Two months after riots in south Minneapolis following the death of George Floyd, many businesses are still struggling while dealing with rising gun violence in their neighborhoods.
An email to Minneapolis Mayor Jacob Frey about his office’s plans to help the affected businesses were not answered upon publication of the story.
Another negative impact on the once vibrant business community is the increase in gun assaults. Business owners say they don’t feel safe in the community anymore.
For Cande Gama, owner of Pasteleria Gama, adjusting to the high crimes occurring in the neighborhood means closing her shop early and less outdoor activity when she’s home. “There's been a lot of killing around the area. I mean, everywhere. Ever since the protesters, it’s not safe,” Gama told The Epoch Times. “And I'm scared because there’s a lot of shooting everywhere now, everywhere, in the park, everywhere in the area.”
Gama, an immigrant from Mexico, opened her bakery more than four years ago and bought her home in the community this past December. She wanted to give her kids a permanent place to grow up but now worries for their safety. “I don't feel safe to send my kids to the store. I don't feel safe walking on the street. You don’t know who's gonna shoot you, when, what time because people have guns,” Gama says.
Her bakery was doing well before the stay-at-home order in March. The only aid she has received so far is the PPP loan that allowed her to bring back the eight employees she had to let go for two months. The business has been steady but not like before the shutdown.
While at the George Floyd memorial site, small groups of tourists still make a visit to the area, but their presence doesn’t do much for the few businesses that are still operating and trying to survive.
Dan Refaya of Mill City Auto Body says he is struggling to bring business back to what it was before the riots occurred. “My business, since that happened is 70 percent down,” Refaya told The Epoch Times. “What I’m trying to do right [now], just to keep the shop open, no benefits. Actually, I’m losing.”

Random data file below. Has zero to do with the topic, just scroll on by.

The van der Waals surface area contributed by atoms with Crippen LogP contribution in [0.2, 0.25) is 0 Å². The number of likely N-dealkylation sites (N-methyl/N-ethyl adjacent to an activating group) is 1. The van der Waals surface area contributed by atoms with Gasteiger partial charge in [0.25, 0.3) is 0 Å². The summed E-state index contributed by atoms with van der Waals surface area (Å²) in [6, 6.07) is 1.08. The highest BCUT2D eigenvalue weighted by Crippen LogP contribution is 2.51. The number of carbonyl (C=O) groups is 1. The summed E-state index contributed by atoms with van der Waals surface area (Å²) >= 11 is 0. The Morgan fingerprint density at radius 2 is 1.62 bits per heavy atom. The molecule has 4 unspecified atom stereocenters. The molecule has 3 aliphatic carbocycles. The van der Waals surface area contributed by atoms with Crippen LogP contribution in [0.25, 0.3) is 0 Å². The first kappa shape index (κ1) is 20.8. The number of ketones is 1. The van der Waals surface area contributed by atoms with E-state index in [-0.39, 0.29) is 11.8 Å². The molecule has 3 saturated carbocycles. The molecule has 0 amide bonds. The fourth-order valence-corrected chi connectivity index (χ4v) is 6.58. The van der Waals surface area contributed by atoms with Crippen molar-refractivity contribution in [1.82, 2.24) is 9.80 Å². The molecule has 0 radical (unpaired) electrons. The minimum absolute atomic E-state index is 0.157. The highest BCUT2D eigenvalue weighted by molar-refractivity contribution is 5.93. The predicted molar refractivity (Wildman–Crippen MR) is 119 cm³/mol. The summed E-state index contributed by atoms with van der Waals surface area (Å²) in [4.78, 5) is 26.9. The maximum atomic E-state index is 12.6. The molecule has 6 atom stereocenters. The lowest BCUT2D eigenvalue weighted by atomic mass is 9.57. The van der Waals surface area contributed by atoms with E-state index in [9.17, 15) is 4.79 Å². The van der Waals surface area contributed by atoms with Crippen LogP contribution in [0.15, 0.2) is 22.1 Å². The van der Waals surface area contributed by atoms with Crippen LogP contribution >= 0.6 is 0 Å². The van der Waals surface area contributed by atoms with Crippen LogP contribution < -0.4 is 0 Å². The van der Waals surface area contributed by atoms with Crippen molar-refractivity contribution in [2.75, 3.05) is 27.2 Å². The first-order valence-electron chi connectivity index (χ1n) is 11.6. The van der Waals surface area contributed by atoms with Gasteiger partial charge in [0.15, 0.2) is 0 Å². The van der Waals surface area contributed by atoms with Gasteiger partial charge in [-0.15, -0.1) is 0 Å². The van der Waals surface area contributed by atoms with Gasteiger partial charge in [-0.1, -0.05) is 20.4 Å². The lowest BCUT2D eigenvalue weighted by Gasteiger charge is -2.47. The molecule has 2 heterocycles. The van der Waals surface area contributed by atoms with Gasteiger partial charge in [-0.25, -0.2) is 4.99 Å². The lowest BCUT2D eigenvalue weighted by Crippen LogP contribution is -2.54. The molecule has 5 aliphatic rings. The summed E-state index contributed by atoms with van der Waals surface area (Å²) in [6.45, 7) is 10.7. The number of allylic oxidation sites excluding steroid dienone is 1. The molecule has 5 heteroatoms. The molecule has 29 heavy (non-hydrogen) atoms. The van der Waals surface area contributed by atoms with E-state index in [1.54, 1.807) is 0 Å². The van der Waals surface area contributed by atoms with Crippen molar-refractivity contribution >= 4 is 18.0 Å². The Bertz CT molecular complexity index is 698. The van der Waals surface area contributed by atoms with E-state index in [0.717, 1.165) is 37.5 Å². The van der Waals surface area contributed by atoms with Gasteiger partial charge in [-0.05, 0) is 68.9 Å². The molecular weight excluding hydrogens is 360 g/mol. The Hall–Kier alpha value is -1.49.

Refaya says he has to pay his monthly rent no matter if his business is opened or not. He still hasn’t replaced his broken window which is still boarded up, and he’s kept the rock that was used to break his window. He says it’s not worth filing a claim with his insurance for a $1,000–$2,000 replacement if his fees will increase afterward.
His wife has been calling the Minneapolis mayor’s office and the city council every day to inquire about assistance but has not gotten a reply.
Refaya, who’s business has been in the area since 2002 says he can’t just walk away from his shop that he has worked hard to build with his sweat and tears after he moved to Minnesota from Jerusalem. “I've been suffering for 18 years, over 20 years to build my business,” Refaya says. “You know I have four kids in college. How am I going to recover? That’s why I’m telling you, I’m surviving, even [if] I feel not safe.”
Other business owners who didn’t want to be identified also said that the community is no longer safe. Many are afraid to speak up for fear of public backlash and for their personal safety. One of them said, “How many people have to die after him? When I’m out of business, I’m dying.”